The questions at the intersection of evolution, human origins, and original sin are challenging, unsettling, and intractable. Any honest Christian engagement with these issues has to be humbled and, at times, even overwhelmed. To wade into these concerns is to step into an arena that Charles Taylor describes as “cross-pressured”: an intellectual space where we feel the push and pull of competing stories and rival accounts of the world. Even if we begin from the conviction that all things hold together in Christ (Col. 1:17), that doesn’t mean we can see how they do. We trust they do and then undertake our scholarship in hope of glimpsing this truth.
When contemporary Christians find themselves puzzled and humbled by new challenges, it is a wise posture to look to the church’s past for models and wisdom. Thus we are often told that our current challenge is “like” prior debates in the church’s history. Such analogies are then taken as guides for how we might proceed in contemporary debates about evolution and original sin.
But such analogies are only illuminating and instructive if the likeness holds. I often find myself skeptical.
Elsewhere, for example, I’ve questioned whether ours is really the “Galilean” moment that some have suggested—that there are important disanalogies between the proposals of Galileo and the proposals of those who want to jettison an historical Fall. Like any analogical argument, the similarities need to be sufficient and salient in order for the parallel to shed light from a historical episode in the church on our contemporary questions. Many suggested analogies fail to meet this bar, I think.
This is why I find myself equally skeptical about my colleague Loren Haarsma’s proposal of another analogy. In his brief essay, “Why the Church Needs Multiple Theories of Original Sin,” Haarsma suggests we look to debates about the atonement as an instructive model for debates about evolution and human origins. Just as “the church has developed multiple ‘theories of the atonement,’” his analogical argument goes, so “perhaps we will need multiple theories of original sin.” As he rightly notes, across church history there have been numerous “models” of the atonement: as ransom, as liberating victory, as substitutionary payment, as a legal transaction, and more. If there can be multiple theories of atonement, couldn’t we entertain multiple theories of original sin?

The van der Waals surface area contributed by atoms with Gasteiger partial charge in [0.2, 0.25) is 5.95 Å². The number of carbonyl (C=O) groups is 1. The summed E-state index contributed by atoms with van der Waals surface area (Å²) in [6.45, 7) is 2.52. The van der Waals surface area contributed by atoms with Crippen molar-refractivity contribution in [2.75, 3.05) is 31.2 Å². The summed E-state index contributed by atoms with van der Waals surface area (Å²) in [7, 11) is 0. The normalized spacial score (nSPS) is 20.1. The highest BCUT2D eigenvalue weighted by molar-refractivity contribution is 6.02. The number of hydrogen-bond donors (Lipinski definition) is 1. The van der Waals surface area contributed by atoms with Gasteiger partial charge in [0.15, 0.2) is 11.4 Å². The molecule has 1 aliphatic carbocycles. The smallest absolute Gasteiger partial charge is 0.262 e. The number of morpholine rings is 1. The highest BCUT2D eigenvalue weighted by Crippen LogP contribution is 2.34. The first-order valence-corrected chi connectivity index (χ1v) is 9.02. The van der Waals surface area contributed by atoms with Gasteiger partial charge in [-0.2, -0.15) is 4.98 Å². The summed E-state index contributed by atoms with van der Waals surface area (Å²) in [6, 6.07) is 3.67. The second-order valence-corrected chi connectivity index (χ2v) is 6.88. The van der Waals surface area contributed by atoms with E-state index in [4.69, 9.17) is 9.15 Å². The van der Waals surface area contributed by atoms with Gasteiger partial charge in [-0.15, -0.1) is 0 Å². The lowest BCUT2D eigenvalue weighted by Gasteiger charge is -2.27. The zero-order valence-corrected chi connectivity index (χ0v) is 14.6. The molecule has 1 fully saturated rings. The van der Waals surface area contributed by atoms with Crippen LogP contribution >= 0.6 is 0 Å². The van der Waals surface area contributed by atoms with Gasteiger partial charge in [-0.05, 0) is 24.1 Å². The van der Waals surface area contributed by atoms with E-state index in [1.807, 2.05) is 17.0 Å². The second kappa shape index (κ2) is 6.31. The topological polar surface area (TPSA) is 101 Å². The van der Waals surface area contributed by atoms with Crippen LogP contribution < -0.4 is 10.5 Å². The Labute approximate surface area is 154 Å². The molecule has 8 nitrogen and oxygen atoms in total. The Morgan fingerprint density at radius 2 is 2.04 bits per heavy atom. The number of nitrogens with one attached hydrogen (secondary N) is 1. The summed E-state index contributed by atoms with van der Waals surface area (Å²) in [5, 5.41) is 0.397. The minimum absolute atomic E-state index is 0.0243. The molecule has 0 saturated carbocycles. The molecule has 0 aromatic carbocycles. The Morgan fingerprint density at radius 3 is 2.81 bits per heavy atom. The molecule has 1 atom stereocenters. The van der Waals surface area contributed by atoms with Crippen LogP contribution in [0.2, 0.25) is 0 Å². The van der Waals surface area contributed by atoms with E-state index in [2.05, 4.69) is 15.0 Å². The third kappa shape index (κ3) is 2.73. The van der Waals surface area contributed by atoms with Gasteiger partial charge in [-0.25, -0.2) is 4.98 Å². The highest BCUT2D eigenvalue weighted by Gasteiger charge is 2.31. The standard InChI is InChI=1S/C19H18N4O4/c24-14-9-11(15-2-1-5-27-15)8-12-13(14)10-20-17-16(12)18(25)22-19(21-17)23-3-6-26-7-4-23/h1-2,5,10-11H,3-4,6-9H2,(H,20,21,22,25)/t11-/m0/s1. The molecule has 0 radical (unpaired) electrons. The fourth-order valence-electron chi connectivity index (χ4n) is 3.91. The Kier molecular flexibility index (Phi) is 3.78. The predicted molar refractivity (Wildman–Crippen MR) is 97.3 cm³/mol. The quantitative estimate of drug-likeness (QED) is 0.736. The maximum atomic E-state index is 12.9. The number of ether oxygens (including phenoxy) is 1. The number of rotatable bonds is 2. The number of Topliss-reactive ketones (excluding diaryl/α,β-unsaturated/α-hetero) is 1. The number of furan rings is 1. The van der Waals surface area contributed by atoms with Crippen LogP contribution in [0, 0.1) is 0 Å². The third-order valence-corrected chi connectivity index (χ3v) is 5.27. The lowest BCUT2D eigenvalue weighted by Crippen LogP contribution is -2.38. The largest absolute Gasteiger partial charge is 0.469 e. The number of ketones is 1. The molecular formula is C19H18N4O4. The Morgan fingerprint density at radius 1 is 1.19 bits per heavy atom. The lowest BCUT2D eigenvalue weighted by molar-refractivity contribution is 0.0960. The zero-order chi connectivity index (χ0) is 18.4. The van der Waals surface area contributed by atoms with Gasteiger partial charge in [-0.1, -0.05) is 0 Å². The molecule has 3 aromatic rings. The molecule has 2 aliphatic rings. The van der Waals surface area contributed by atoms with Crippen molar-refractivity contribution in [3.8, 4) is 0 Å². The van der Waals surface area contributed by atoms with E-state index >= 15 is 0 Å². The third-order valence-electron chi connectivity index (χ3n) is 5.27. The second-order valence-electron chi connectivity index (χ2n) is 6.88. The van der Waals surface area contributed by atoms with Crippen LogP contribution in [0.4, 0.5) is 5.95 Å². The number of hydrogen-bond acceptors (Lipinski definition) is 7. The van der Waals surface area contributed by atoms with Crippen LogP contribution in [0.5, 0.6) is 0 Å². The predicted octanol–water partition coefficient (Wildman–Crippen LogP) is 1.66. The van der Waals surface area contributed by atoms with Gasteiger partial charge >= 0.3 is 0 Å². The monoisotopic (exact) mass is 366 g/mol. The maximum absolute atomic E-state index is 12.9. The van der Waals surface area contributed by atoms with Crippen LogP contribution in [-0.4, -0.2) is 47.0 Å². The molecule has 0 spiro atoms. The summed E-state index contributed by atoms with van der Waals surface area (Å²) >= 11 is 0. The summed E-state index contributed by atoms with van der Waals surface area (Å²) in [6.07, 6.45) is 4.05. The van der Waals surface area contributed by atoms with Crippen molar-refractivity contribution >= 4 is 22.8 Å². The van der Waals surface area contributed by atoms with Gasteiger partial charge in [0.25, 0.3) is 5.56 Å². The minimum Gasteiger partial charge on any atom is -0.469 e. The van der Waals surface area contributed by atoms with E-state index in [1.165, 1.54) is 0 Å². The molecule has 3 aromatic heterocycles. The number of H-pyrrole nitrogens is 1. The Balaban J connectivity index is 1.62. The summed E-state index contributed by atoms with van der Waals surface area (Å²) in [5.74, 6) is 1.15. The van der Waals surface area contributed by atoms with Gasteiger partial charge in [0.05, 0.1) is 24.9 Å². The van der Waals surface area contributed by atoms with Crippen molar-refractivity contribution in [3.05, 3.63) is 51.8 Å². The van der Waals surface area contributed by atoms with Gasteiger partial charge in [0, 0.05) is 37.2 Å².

I don’t think so. There are salient differences here that undermine the analogy. Let me highlight just a couple of aspects.
As Haarsma rightly notes, if there have been multiple “theories” of atonement in the history of Christian theology that is because the Scriptures themselves contain a multiplicity of metaphors to describe the work of the cross. (Hans Boersma’s discussion in Violence, Hospitality, and the Cross: Reappropriating the Atonement Tradition remains particularly helpful.) The multiplicity in this case is exhibited within the canon of Scripture received as divine revelation. There are multiple metaphors for the atonement because it is a mysterious work of grace that we cannot possibly probe—like the proverbial blind men trying to make sense of the elephant. And so the Spirit, in his grace, has given us multiple “word pictures” to invite us into this mystery. The multiple theories or models of the atonement are not different views on whether the cross accomplishes the forgiveness of sins but how. The multiplicity is generated by the richness and depth of the mystery.
Is the same true for the (very recent) proliferation of theories about original sin and—more pertinently—the origin of sin? I don’t think so. In order to understand why, we need to more carefully parse a host of issues and questions that fall under the broad category of “original sin.” On the one hand, the church’s historic doctrine of original sin is an account of the ubiquity of human sinfulness in a broken, fallen world. So the doctrine of original sin is an anthropological claim about the state of humanity as trespassers “by default,” and hence the universal need for salvation and redemption—which is pictured in all kinds of ways in the Bible. There are good reasons why Scripture includes a multiplicity of word pictures to name the corrosive, destructive power of sin. Evil, as Paul Ricoeur put it, is its own kind of perverted mystery, and its power to capture us, seduce us, tempt us, break us, pierce us, and overtake us evokes an array of metaphors.